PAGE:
Moon

  • Posted Feb. 20, 2011 by Lynda Viewed 941 times

  • This is a migrated legacy post. Image resolution is low. Info

Couldn't resist having another go at the moon. This is my 2nd attempt and a bit similar to my shots last month but I tweaked the colour a bit.

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    There are 18 comments, add yours!

    • # Moira

      great and voting for this
      although Stefan has all the technical tips about getting the moon perfect I like the dreamy colours and atmosphere in your shot

      2011.02.22 Edited Reply Cancel

    • # Sara G

      The moon is always beautiful however you shoot it :-) Nice work.. All I did was shoot before it got dark and it came out fine..

      2011.02.22 Edited Reply Cancel

    • # Sadhya Rippon

      It is, as Stefan says, a very difficult subject. I tried several nights to shoot the full moon, with very poor results.
      Although this shot lacks detail in the moon itself, it makes up for it in atmosphere.

      2011.02.21 Edited Reply Cancel

    • # Kate

      I actually quite like the grainy sky as it gives a spooky kind of atmosphere. I like the composition of the shot too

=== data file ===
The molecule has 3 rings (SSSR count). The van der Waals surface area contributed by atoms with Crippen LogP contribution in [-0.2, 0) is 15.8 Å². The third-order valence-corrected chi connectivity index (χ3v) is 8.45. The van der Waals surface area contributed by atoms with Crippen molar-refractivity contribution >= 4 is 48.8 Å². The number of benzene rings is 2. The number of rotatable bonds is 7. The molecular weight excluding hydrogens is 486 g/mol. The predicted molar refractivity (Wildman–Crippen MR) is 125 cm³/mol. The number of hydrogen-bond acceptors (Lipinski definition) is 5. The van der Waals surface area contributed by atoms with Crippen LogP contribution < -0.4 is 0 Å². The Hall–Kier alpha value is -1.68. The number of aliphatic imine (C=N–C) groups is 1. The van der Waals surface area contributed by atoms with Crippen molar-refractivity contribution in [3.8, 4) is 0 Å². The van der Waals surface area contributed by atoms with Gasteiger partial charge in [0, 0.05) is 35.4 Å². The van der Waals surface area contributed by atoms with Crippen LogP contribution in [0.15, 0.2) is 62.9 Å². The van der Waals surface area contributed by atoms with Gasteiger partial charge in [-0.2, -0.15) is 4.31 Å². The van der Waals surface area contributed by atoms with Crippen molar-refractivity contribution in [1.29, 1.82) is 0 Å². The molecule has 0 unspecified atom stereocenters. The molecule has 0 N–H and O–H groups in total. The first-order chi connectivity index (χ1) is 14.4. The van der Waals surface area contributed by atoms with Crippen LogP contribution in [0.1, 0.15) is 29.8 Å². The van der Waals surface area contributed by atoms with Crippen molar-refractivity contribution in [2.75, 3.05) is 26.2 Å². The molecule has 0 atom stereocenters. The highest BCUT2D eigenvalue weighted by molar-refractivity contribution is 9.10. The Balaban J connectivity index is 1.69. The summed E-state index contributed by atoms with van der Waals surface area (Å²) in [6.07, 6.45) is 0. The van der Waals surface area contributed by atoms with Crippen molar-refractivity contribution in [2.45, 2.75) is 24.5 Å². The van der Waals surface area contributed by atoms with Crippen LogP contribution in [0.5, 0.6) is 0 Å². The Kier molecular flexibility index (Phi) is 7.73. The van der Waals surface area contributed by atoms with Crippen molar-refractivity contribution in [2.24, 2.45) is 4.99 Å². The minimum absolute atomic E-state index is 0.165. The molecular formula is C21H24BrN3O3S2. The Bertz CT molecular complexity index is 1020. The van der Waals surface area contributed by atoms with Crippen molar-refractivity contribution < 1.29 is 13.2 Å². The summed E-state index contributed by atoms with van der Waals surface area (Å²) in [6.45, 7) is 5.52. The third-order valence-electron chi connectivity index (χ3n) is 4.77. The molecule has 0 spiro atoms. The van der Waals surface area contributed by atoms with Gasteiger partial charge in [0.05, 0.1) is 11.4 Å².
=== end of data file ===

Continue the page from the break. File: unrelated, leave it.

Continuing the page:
2011.02.21 Edited Reply Cancel

    • # Karman

      I like the way the one branch almost touches the moon and then drops off as if it has been melted.

      2011.02.21 Edited Reply Cancel

    • # Stefan Fletcher

      As you have no doubt noticed by now, shooting the moon is rather problematic, especially with a compact camera. The problem is quite simple: the moon is extraordinarily bright relative to the night sky / landscape. We usually counter this by taking one shot of the moon with the light meter focused on it, and one shot of the whole thing before combining the two. It helps enormously to use a tripod.

      Your camera has increased its ISO sensitivity beyond what I would consider an acceptable level (very grainy sky) in order to capture the foreground and has also burnt out the moon leaving just a white disc. In the future, prop your camera against something and use the timer. Force the ISO not to exceed 400. Take two shots, one metered on the moon (there is something called spot metering, as opposed to evaluative or centre-weighted, but you'll have to read the manual), the other as standard. You then superimpose one on the other. Hope this helps.

      2011.02.21 Edited Reply Cancel

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